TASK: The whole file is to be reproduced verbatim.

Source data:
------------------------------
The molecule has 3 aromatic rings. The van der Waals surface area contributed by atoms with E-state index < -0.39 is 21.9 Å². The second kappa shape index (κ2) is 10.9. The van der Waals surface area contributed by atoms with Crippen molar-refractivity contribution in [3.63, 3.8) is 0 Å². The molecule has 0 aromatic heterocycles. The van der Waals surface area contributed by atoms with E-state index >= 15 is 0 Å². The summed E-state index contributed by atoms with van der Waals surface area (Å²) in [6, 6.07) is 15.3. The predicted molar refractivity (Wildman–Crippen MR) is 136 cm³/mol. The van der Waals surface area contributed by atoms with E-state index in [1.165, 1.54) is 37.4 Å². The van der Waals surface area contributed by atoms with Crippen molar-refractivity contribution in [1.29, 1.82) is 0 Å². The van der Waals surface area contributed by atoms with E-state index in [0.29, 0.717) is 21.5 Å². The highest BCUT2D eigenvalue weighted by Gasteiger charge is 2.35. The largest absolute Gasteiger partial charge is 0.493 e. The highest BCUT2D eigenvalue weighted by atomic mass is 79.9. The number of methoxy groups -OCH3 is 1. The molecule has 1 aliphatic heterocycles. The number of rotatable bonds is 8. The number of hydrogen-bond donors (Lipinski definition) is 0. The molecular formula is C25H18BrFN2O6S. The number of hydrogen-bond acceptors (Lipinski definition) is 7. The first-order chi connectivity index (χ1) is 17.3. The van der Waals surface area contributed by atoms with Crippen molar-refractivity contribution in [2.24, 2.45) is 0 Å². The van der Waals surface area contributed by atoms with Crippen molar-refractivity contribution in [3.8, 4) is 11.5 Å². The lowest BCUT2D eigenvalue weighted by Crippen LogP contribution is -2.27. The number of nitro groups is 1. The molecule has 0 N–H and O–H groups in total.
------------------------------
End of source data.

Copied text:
The molecule has 3 aromatic rings. The van der Waals surface area contributed by atoms with E-state index < -0.39 is 21.9 Å². The second kappa shape index (κ2) is 10.9. The van der Waals surface area contributed by atoms with Crippen molar-refractivity contribution in [3.63, 3.8) is 0 Å². The molecule has 0 aromatic heterocycles. The van der Waals surface area contributed by atoms with E-state index >= 15 is 0 Å². The summed E-state index contributed by atoms with van der Waals surface area (Å²) in [6, 6.07) is 15.3. The predicted molar refractivity (Wildman–Crippen MR) is 136 cm³/mol. The van der Waals surface area contributed by atoms with E-state index in [1.165, 1.54) is 37.4 Å². The van der Waals surface area contributed by atoms with Crippen molar-refractivity contribution in [1.29, 1.82) is 0 Å². The van der Waals surface area contributed by atoms with E-state index in [0.29, 0.717) is 21.5 Å². The highest BCUT2D eigenvalue weighted by Gasteiger charge is 2.35. The largest absolute Gasteiger partial charge is 0.493 e. The highest BCUT2D eigenvalue weighted by atomic mass is 79.9. The number of methoxy groups -OCH3 is 1. The molecule has 1 aliphatic heterocycles. The number of rotatable bonds is 8. The number of hydrogen-bond donors (Lipinski definition) is 0. The molecular formula is C25H18BrFN2O6S. The number of hydrogen-bond acceptors (Lipinski definition) is 7. The first-order chi connectivity index (χ1) is 17.3. The van der Waals surface area contributed by atoms with Crippen molar-refractivity contribution in [2.24, 2.45) is 0 Å². The van der Waals surface area contributed by atoms with Crippen molar-refractivity contribution in [3.8, 4) is 11.5 Å². The lowest BCUT2D eigenvalue weighted by Crippen LogP contribution is -2.27. The number of nitro groups is 1. The molecule has 0 N–H and O–H groups in total.